How to use Direct Indexing to offset taxes on a future financial windfall

Executive summary:

  • The sale of a business, property or large stock position can generate a financial windfall that may trigger a large tax liability
  • A Direct Indexing strategy can help manage these tax burdens, either over a set timeframe or with an annual tax budget
  • Advisors may benefit from happy clients who could provide a referral

Many high net-worth individuals are planning on selling a business, property or large stock position in the future. These types of sales typically generate a significant capital gains tax liability that needs to be planned for years in advance. Unfortunately, many advisors fail to help clients look this far into the future and have yet to put a plan in place.

This gap could provide an opportunity for you to introduce Direct Indexing. With Direct Indexing, investors can manage their portfolios in a way that minimizes capital gains taxes by selectively harvesting losses, offsetting gains, and implementing tax-efficient trading strategies.

A Direct Indexing strategy can potentially earn a return similar to a chosen benchmark—while simultaneously harvesting losses that can be stockpiled to offset the future capital gain. This can help the investor manage their tax liabilities and potentially reduce the taxes due on the future financial windfall. Starting this process early gives the client (and you) plenty of time to adapt and adjust over time as the markets move—and as the investor's situation evolves.

First, identify the potential for your client to realize a windfall. This may depend on how close they are to retiring or making another significant life change. Once you and your client determine the source of the future windfall, and the timing, you can then explain to your client how to use Direct Indexing to either reduce the potential tax liability over time or manage the tax liability within a certain budget parameter.

How does Direct Indexing help solve this issue?

With Direct Indexing, the investor owns a basket of individual securities, each with their own cost basis. The basket is generally held in a Separately Managed Account, which gives the investor the ability to buy and sell those individual securities. While the process is a little more complex than this, essentially the investor can sell the stocks that have fallen and replace them with similar names. This process can be done on an ongoing basis, which can help the investor build those tax "assets" to use in the future.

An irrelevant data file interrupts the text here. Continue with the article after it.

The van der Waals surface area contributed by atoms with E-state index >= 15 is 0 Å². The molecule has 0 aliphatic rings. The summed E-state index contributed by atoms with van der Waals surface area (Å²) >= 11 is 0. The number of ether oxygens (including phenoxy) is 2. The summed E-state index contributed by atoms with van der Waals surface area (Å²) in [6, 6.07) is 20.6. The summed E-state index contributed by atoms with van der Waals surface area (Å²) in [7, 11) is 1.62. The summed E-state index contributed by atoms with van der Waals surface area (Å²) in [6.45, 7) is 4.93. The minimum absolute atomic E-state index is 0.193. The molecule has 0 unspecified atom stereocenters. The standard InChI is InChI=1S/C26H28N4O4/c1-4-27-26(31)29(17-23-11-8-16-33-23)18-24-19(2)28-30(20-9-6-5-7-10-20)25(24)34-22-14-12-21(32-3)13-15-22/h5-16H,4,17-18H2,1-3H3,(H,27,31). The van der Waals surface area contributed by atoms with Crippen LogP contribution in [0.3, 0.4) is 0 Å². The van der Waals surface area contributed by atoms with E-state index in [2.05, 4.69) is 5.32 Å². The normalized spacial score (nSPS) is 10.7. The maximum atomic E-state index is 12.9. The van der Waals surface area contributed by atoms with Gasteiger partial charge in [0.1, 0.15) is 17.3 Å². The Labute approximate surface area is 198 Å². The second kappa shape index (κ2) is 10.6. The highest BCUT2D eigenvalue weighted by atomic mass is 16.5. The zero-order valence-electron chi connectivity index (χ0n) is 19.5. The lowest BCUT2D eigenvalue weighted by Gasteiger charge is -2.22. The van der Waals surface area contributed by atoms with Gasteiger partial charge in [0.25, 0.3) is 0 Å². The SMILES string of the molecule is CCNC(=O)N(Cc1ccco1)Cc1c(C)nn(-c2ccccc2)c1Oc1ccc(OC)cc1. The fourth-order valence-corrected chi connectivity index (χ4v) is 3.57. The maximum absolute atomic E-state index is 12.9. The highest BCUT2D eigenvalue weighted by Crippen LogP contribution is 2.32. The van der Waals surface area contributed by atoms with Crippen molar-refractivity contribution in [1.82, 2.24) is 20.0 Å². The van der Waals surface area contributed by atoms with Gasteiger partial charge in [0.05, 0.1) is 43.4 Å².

At Russell Investments, our trading team is systematically looking for opportunities to harvest losses all year long, while balancing risk and index tracking. These losses can then be carried forward indefinitely and used when appropriate to offset capital gains produced from the client's financial windfall.

A common question I often encounter is whether tax loss harvesting is only effective during years when the markets are performing poorly. Clients are often surprised to learn that every year the stock markets provide investors with opportunities to harvest losses.

The chart below shows how many of the individual names within three key equity indexes were down at specific points in the past five years, even though the indexes themselves rose significantly in three of those years. Clients who invested in a Direct Indexing strategy would have had the opportunity to take losses in those names and bank them against their gains—all while maintaining performance potentially similar to that of the index.

Even in "up" years, there are opportunities for loss generation

Click image to enlarge

A chart showing that even in "up" years, there are opportunities for loss generation 

Source: Morningstar Direct. Analysis is based on S&P 500, Russell 3000 and MSCI World Ex-USA Index constituents as of 12/31/2022. "Full period up" indicates stocks that were never down YTD at the end of any month during the year. "Down during year" means stock was down YTD for at least one month during the year. Stocks that do not have full year returns were excluded. Index returns represent past performance, are not a guarantee of future performance, and are not indicative of any specific investment. Indexes are unmanaged and cannot be invested in directly.

Making lemonade out of lemons in 2022

It goes without saying that 2022 was a tough one for the S&P 500. The index lost roughly 18% of its value over the course of the year. While we certainly can't control the outcome of the markets, we can employ strategies that can take advantage of the volatility and harvest tax losses throughout the year. There are Direct Indexing strategies available designed to produce a return like the S&P 500 while harvesting tax losses throughout the year.

For example, a Direct Indexing strategy could have produced a return similar to the S&P 500 in 2022 and, due to the volatility seen in the market and the strategy's ability to tax-loss harvest, the portfolio could have realized a significant percentage in losses that could be used to offset future gains. In fact, 91% of the stocks in the S&P 500 presented loss harvesting opportunities in 2022.

This doesn't make up for the difficult return in 2022, but it certainly softens the blow. By offering a Direct Indexing solution, you may find yourself with an appreciative high net-worth client who will likely be very relieved to have such a forward-thinking advisor by their side and may refer you to others who would benefit from a similar strategy.

Personalized Managed Accounts with Russell Investments